A frugal breakfast, early in the morning. Me and my husband were heading off on a self-drive camping adventure. We drove 4500 kilometers in two weeks. Our pop-up tent and the small camping table with the cotton checkered tablecloth, camp stove, plastic plates and cups. The caveat: just make sure you always stop and fill up whenever you can for fuel and drinking water because, once you leave the city, you leave the tarmac and you end up in the middle of a beautiful nowhere.

Screen Shot 2013-04-11 at 12.28.57 PM

Sossusvlei, Namibia’s famous highlight in the heart of the Namib Desert, is a huge clay pan, enclosed by giant sand dunes. Some of the most spectacular hills of sand are, at a height of 300 m, the highest and largest sand dunes in the world.

namib-desert

Wind continuously reshapes the patterns of the huge dunes of the Namib Desert. It timelessly forces the grains of sand on the flat windward slope upwards to the crest of the dune. Here they fall down in the wind shade. The leeward slope is therefore always considerably steeper than the windward side.  Below: it is me on the top of the “Dune 45” like a tightrope walker 300 meters high.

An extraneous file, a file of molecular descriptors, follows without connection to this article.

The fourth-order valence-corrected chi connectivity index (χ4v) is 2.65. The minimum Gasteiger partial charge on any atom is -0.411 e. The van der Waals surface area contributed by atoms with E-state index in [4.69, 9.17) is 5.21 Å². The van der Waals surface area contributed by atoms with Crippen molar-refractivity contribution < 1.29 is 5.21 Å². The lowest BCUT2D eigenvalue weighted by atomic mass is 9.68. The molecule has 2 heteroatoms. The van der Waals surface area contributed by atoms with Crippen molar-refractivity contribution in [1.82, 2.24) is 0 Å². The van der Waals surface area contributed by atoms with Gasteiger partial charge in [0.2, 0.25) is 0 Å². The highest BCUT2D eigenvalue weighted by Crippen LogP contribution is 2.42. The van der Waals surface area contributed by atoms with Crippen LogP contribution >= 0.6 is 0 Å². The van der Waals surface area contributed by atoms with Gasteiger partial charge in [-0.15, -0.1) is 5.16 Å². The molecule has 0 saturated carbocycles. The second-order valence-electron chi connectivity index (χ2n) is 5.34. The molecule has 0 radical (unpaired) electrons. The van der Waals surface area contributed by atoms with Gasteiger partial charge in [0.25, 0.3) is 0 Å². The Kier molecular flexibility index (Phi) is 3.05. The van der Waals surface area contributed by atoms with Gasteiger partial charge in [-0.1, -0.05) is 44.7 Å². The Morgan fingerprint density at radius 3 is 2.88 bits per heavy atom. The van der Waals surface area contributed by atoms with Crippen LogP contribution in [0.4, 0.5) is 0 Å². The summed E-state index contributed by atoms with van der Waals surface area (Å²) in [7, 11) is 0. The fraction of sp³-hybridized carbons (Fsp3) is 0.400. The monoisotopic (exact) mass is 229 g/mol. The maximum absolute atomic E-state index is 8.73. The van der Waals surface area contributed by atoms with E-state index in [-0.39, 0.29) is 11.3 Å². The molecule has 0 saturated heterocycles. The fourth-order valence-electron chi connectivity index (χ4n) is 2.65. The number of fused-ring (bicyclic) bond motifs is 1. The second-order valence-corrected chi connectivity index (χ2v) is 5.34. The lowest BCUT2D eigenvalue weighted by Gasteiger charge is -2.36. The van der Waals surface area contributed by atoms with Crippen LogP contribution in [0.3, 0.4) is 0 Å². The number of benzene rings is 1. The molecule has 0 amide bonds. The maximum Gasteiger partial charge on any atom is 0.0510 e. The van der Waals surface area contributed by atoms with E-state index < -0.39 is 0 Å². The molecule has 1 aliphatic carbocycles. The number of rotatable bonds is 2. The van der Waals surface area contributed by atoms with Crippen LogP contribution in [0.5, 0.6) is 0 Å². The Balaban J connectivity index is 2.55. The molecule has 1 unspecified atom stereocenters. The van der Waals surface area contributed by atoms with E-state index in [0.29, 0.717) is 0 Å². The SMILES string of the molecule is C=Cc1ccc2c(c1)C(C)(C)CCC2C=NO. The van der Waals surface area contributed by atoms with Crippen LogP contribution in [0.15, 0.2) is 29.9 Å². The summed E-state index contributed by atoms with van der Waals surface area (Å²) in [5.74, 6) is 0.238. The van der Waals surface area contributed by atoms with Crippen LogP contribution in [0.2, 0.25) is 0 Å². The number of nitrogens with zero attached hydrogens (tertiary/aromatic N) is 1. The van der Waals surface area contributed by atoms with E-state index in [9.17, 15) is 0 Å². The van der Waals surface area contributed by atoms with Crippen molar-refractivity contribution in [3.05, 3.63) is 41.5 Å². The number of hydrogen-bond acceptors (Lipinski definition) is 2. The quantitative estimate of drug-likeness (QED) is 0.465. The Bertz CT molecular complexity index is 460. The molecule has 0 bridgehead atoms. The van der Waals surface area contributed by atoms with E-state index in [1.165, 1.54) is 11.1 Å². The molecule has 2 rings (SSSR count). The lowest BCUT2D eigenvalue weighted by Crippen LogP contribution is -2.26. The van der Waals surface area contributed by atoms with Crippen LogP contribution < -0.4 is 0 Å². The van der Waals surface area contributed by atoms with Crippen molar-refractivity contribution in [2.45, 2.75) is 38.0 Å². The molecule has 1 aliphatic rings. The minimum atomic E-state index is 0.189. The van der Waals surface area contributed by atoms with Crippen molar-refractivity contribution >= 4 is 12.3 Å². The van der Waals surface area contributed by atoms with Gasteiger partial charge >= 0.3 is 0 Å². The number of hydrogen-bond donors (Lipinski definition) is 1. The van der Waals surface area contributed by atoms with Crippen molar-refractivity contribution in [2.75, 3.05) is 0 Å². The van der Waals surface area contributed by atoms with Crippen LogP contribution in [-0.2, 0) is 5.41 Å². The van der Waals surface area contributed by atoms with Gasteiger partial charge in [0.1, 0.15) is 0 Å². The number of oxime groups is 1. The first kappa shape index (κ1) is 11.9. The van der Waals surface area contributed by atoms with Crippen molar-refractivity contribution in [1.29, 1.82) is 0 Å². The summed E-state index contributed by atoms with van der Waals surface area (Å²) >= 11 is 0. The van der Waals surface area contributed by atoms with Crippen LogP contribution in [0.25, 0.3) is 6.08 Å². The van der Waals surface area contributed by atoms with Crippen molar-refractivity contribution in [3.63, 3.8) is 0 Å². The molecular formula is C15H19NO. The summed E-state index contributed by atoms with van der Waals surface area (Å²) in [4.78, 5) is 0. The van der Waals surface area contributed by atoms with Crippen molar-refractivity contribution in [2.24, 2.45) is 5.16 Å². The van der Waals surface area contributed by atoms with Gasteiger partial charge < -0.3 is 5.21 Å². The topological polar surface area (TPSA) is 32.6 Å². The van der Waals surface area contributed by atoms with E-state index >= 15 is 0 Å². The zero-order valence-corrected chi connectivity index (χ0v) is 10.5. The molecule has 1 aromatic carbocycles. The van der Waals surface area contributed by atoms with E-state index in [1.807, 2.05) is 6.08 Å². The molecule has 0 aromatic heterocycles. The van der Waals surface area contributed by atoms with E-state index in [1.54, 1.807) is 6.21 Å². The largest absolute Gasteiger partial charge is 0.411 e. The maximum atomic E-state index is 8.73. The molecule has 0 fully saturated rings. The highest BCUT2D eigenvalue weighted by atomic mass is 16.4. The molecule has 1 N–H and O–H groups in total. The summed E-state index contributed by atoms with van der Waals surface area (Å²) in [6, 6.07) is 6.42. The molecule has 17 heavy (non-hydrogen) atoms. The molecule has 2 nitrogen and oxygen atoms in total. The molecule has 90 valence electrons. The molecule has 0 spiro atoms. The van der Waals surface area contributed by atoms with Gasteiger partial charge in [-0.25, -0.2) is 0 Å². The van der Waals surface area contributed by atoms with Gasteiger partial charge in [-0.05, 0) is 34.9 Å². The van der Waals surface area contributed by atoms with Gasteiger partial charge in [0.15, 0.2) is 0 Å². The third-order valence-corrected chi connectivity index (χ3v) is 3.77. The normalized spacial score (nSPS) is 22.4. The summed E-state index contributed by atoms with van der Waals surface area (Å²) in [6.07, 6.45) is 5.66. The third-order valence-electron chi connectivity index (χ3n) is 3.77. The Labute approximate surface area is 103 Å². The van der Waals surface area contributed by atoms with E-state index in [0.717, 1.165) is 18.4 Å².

Below: at the top of the “Dune 45”, like a tightrope walker 300 meters high.

RITOCCATA II Screen Shot 2013-04-21 at 5.20.57 PM

Below: Sossusvlei Lodge. We just spent a night here. A real bed has been our reward after so much effort.

RITOCCATA Screen Shot 2013-04-21 at 7.13.19 PM

Below: Welwitschia Mirabilis. Welwitschia was discovered by the Austrian botanist, explorer and medical doctor, Friedrich Welwitsch, in 1859 in the Namib Desert of southern Angola. This species is called “mirabilis”, which means marvellous in Latin. This plant can live up to 2,000 years.

welwitchia-mirabilis

Below: a local market.

open-air-market-of-semi-precious-stones

After driving for three hours in the cocent sun, a short break was necessary with a good cold beer. A Tafel Beer of course. It is a fine quality, smooth tasting natural lager with a wholesome flavor and aroma, which makes it perfect for any occasion. This beer has its origins at Hansa Brewery in Swakopmund. Cheers then!!!!!